that Will with the help of a lawyer and a financial advisor.
Including a charitable gift adds a few minutes to those conversations and just a few sentences to your Will.

Why should I consider it?

A gift in your Will lets you make the gift of a lifetime to a


cause you believe in a gift you might not be able to afford
while youre alive. Heres the compelling explanation from
Colleen Bradley, my colleague at PGgrowth and a lifetime
specialist in Wills and estate planning.
People think that leaving money to a charity will diminish
what they can leave to their kids. But because of Canadas
tax regulations, you can give money to a charity that you
would otherwise give to Canada Revenue Agency in taxes.
And if your net income in the year of your death is lower
than the amount you give, your executor can claim a rebate
against your previous years income and add that to your
estate.

3. Gifting assets before death Without doubt the easiest way to transfer assets is to give them away while
youre alive. While gifting to charitable causes can lead
to tax benefits, other gifting can create tax liabilities.
4. Testamentary trusts A testamentary trust takes
effect at death and becomes part of the Will. It allows
ownership of assets to be transferred while control of
the assets is determined by the provisions of the trust.
5. Living trusts A living trust is created while you are
alive and there are many reasons why they are used. But
they serve the same basic purpose of transferring ownership of assets while retaining control.
Source: RBC

What should I tell my family?

Talking it through your with kids is a crucial step, Colleen


advises. Explain that your charitable donation will offset taxes on the estate. Theyll be happy to see it go somewhere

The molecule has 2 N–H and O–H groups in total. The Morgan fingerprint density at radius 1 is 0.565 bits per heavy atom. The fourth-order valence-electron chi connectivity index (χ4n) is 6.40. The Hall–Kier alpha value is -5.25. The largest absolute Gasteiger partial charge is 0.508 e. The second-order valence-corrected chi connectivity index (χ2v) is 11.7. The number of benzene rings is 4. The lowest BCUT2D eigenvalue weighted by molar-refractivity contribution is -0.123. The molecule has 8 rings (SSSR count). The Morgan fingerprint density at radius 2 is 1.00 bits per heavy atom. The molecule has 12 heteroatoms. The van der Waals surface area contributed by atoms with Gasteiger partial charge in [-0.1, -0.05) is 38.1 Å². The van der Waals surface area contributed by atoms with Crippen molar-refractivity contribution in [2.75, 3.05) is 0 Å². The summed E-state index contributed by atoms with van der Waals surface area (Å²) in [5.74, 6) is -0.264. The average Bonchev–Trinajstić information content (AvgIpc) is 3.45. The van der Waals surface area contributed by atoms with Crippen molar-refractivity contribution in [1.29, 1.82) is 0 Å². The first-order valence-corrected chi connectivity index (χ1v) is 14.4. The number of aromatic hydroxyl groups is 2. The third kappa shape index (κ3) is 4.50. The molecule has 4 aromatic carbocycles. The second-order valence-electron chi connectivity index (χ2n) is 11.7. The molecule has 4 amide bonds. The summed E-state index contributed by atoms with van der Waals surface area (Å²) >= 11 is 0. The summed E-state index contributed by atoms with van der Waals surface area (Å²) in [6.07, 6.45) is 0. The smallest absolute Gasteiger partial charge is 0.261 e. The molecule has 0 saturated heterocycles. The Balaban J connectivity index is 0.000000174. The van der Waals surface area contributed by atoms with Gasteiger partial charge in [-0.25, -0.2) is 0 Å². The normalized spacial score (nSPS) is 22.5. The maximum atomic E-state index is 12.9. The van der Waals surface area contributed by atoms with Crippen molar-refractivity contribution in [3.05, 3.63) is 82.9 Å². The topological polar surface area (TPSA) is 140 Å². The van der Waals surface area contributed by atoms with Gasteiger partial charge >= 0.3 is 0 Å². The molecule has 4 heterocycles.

other than the tax collector!
And even if they arent, she says, its your money. You have
the right to give it to charity.

How does it benefit the charity I care about?

That charity probably struggles to support its current programs, launch new ones, renew buildings and equipment,
perhaps take a risk on something promising but untried.
When it receives a gift through someones Will, the charity can use that gift for something special something it
couldnt do otherwise. Or it can save and invest the gift so
that the yearly interest goes on supporting programs youve
been giving to year by year. Talk to the charity you love
about using your bequest in the way youd like it to be used.

I want to learn more about

Leave a Legacy

Please send me:


A free brochure on writing a will
A quote on a Gift Plus Annuity
Information on other ways of giving
I have already remembered my church in my will

Name _______________________________________
Address _____________________________________
______________________________________________
Postal Code ___________ Telephone ______________
Date of Birth (for annuity quote)
If you are Male ________________________________
If you are Female _______________________________